Nearly two weeks after Mark Bosworth vanished during a seven-day bicycle tour along scenic roads in Oregon, police still have no idea where the 54-year-old cancer survivor went. He left everything behind: clothing, his wallet and credit cards, and his bike.
Relatives are convinced Bosworth is alive, maybe so confused that he has forgotten that his home is in Portland. They suspect a recurrence of lymphoma that may have spread to his brain and caused symptoms of dementia.
In the early morning hours of Sept. 17, the day after Bosworth disappeared, a man wearing similar clothes was seen hitchhiking on a road outside the town of Riddle, where cyclists camped. His wife, Julie, wonders whether he's is trying to get to New York City, where the couple lived for 10 years.
"I can imagine Mark being on I-90, getting by with 40 bucks in his pocket and a stranger's kindness, being confused but strong enough to be on the road," she told The Associated Press.
She hopes that her husband is still alive, maybe catching a ride with someone, maybe walking down some city street, that someone will recognize him, tell him people are looking for him, and that he needs to go home.
As he has in years past, Bosworth this year signed up as a volunteer for Cycle Oregon, an annual bike tour that drew 2,400 riders from around the region and took them on some of the most scenic routes in the state. Although Bosworth was part of the tour's support team, he brought his bike in case he had time to ride.
But days before the start, Bosworth was complaining of headaches.
He brushed them off, saying they were probably caused by muscles he had pulled while working on his bike. His wife wasn't so sure and told him so. He made appointments to see his internist and oncologist, but set them up for after the trip.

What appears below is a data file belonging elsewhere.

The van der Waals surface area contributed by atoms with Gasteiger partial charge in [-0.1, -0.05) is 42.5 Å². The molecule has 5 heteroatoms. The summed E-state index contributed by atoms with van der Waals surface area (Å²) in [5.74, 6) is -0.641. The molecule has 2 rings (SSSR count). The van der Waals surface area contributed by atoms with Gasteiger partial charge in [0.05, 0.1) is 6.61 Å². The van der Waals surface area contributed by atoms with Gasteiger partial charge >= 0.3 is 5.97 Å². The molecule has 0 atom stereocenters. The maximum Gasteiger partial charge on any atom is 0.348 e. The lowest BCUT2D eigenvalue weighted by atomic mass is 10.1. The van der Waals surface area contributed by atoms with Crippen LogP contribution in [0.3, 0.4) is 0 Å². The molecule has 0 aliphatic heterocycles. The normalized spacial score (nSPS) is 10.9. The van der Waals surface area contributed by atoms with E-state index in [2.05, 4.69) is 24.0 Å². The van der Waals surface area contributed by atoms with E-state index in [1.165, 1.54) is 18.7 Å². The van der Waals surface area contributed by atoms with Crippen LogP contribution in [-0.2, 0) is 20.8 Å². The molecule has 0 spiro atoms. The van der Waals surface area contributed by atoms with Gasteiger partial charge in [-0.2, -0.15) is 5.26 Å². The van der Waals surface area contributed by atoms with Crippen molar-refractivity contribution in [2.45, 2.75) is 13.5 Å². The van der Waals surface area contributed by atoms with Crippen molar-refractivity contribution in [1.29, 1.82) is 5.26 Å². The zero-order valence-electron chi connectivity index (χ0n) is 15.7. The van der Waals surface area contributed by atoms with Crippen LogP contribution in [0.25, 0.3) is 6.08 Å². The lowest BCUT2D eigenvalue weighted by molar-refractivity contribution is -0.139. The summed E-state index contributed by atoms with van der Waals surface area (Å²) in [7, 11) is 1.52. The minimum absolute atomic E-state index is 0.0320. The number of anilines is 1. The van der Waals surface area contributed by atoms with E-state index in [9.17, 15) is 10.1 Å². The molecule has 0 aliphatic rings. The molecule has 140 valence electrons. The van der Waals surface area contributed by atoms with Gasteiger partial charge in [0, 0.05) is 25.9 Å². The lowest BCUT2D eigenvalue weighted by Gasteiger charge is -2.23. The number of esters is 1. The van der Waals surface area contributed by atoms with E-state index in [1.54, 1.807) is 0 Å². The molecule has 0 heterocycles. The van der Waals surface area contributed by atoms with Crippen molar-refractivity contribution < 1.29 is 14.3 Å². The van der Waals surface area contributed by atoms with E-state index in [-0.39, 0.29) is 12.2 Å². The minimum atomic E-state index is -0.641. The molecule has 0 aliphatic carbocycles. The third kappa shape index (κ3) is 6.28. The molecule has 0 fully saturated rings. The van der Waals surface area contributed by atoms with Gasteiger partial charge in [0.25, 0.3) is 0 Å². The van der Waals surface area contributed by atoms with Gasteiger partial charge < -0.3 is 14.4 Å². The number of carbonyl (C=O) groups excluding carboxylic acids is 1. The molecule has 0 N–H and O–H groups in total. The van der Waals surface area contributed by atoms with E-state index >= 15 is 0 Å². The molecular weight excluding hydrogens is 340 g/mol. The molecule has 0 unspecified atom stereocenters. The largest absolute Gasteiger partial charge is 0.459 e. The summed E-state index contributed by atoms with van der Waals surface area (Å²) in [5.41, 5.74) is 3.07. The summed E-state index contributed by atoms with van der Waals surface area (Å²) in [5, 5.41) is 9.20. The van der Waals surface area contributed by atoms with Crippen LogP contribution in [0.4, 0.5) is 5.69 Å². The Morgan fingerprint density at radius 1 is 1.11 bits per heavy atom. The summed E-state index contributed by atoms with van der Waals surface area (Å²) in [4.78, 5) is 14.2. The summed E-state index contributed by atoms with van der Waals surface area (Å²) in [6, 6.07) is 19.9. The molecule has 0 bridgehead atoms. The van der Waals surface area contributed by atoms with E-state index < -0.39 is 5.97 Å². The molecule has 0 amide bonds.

During the trip, some had noticed uncharacteristic behavior from Bosworth. He failed to show up for some volunteer shifts, would stare into the distance while standing by himself and had difficulty following signs. When asked if he needed help, he said he was fine.
In a morning telephone conversation with his wife two days before he vanished, Bosworth said Cycle Oregon had surprised everyone by flying cyclists to Ontario, Canada. In a phone call with his wife later that day, he acknowledged it was a strange thing to say and tried to explain it away by saying he must have been having a vivid dream just before they talked earlier in the day.
Julie Bosworth thinks her husband was trying not to deal with the possibility he might be having a cancer relapse until he got back.
Police say it does not appear that Bosworth was a victim of foul play. After talking with Bosworth's doctors and relatives, investigators believe some medical episode is behind Bosworth's disappearance, said Lt. Chris Merrifield, of the Douglas County Sheriff's Office.
The search continues. Friends, relatives and others have distributed posters from the Canadian border into California and set up a blog, as well as Facebook and Twitter accounts dedicated to getting Bosworth's photo out there and getting him home.
Bosworth is a map expert with Metro, a regional government entity for the greater Portland metropolitan area, as well as an avid cyclist, musician and cook.
Cyclist Greg Bolen spent time with Bosworth several hours before he disappeared.
At a beer garden set up by Cycle Oregon, Bosworth told Bolen he was going to the bathroom while they waited for pizzas, but he didn't return to the table. When Bolen saw him later that day Bosworth said he ran into someone, got to talking and lost track of time.
Bolen last saw Bosworth at about 9:30 on the night of Sept. 16, as they were walking back to the campsite.
Mark and Julie Bosworth were planning to fly to London this weekend to celebrate their 25th wedding anniversary. Instead, she will be continuing to help in the search for her husband.